However, despite the often obscene wordplay throughout that first part of his catalog, he became one of the most quoted, imitated, and well-known MCs of the nineties. His longevity is testament enough, but look no further than the continued popularity of his early releases: “G Thang,” “Who Am I?” and “Ain’t No Fun” make consistent appearances in movies and trailers, television commercials, and nightclub dance floors almost thirty years after their release as singles. The latter still catches regular play on LA radio, despite the fact that the censored version may as well be just the instrumental through each of the guest rappers verses — particularly Kurupt’s contribution. Snoop’s indelible pronunciations of phrases like “fo’ shizzle” and “the shiznit” have become common parlance, and everybody knows what a crip walk is, thanks to the music videos that accompanied the records with visuals from Long Beach life.

The early aughts brought a far more exaggerated, cartoonish, and popular style to hip-hop music, and Snoop was no late adopter. The now-veteran rapper showed an astonishing ability to adapt, incorporating the production of newcomers The Neptunes and vocalist Pharrell Williams on tracks like “Beautiful” from Paid Tha Cost To Be Da Boss. While his content didn’t change much, he began to revamp his approach; rather than continuing to play the part of the Doggfather or the streetwise hustler, he pivoted into an older, wiser, O.G. persona. Now he was the wise old head on the block, Uncle Snoop. He began mentoring younger MCs coming up in the game such as 50 Cent and Lil Bow Wow (yes, Bow Wow used to actually be famous for something other than taking L’s on social media), much the way Dr. Dre and Tupac mentored him.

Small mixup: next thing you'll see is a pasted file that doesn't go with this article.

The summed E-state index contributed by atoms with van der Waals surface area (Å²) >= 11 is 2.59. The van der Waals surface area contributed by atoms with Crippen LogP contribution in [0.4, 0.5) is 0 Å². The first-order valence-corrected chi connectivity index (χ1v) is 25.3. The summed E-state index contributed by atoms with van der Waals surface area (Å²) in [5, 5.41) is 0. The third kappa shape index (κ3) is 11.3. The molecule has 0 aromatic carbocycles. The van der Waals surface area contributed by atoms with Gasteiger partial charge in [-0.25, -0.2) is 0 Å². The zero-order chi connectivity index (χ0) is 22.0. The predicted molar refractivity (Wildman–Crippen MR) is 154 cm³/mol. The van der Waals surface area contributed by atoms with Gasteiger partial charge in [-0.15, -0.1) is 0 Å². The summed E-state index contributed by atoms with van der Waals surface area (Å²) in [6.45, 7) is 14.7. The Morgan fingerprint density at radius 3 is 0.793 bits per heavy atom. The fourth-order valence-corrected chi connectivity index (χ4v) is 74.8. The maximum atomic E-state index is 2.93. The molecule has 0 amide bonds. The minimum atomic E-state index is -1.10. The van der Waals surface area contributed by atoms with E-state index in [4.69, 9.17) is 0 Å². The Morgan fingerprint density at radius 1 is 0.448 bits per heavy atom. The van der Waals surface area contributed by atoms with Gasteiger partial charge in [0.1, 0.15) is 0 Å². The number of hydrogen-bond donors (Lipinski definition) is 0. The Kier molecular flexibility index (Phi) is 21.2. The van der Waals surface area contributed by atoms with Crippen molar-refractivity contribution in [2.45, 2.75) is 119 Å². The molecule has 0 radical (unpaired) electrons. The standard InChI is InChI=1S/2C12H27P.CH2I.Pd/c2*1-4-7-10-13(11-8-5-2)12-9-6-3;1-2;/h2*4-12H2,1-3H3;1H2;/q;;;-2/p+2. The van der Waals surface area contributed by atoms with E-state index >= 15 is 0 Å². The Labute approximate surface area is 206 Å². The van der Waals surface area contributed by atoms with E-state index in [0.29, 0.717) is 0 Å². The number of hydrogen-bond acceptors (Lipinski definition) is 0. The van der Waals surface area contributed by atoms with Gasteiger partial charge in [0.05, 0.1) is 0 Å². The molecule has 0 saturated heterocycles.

He continued to collaborate with Charlie Wilson, but allowed “Uncle” Charlie to take the center stage on tracks like “Signs” along with Justin Timberlake on R&G (Rhythm & Gangsta). He threw himself further into his pimplike persona and indulged his eighties funk sensibilities even further on Ego Trippin’ with “Sexual Eruption,” the video which featured Snoop playing a synthesizer with a vocoder firmly jammed into his jaw and trippy, retro visual effects that recalled Funkadelic and Earth, Wind, And Fire sets of years gone by.

Yet, through it all, the quality remained just as high. He continued to chart and to extend his influence over pop culture. MTV aired Pimp My Ride with host Xzibit, borrowing both nomenclature and aesthetic from Snoop’s videos of the time, which heavily featured pimps, highly customized (“tricked out,” or “pimped”) lowrider muscle cars, and the car club culture of Los Angeles, which Snoop had proudly championed from day one. No other MC could be said to have had as profound an impact on pop culture while successfully changing their image from the one that had initially contributed to their overwhelming popularity.